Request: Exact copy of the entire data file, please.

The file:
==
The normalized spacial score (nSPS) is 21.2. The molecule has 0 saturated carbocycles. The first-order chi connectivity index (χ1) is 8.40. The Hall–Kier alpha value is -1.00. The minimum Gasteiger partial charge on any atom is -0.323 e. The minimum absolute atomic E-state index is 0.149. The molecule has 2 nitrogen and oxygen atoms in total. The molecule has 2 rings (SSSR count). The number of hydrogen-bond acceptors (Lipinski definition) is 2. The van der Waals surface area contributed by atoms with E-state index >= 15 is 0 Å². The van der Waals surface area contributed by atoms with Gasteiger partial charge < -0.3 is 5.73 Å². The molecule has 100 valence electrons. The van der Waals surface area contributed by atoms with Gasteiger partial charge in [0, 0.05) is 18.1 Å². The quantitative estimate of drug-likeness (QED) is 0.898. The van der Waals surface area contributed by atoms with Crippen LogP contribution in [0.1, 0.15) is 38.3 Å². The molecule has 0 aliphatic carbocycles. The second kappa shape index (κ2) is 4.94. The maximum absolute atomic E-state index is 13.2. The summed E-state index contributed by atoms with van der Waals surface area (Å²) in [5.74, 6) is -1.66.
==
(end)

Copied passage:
The normalized spacial score (nSPS) is 21.2. The molecule has 0 saturated carbocycles. The first-order chi connectivity index (χ1) is 8.40. The Hall–Kier alpha value is -1.00. The minimum Gasteiger partial charge on any atom is -0.323 e. The minimum absolute atomic E-state index is 0.149. The molecule has 2 nitrogen and oxygen atoms in total. The molecule has 2 rings (SSSR count). The number of hydrogen-bond acceptors (Lipinski definition) is 2. The van der Waals surface area contributed by atoms with E-state index >= 15 is 0 Å². The van der Waals surface area contributed by atoms with Gasteiger partial charge < -0.3 is 5.73 Å². The molecule has 100 valence electrons. The van der Waals surface area contributed by atoms with Gasteiger partial charge in [0, 0.05) is 18.1 Å². The quantitative estimate of drug-likeness (QED) is 0.898. The van der Waals surface area contributed by atoms with Crippen LogP contribution in [0.1, 0.15) is 38.3 Å². The molecule has 0 aliphatic carbocycles. The second kappa shape index (κ2) is 4.94. The maximum absolute atomic E-state index is 13.2. The summed E-state index contributed by atoms with van der Waals surface area (Å²) in [5.74, 6) is -1.66.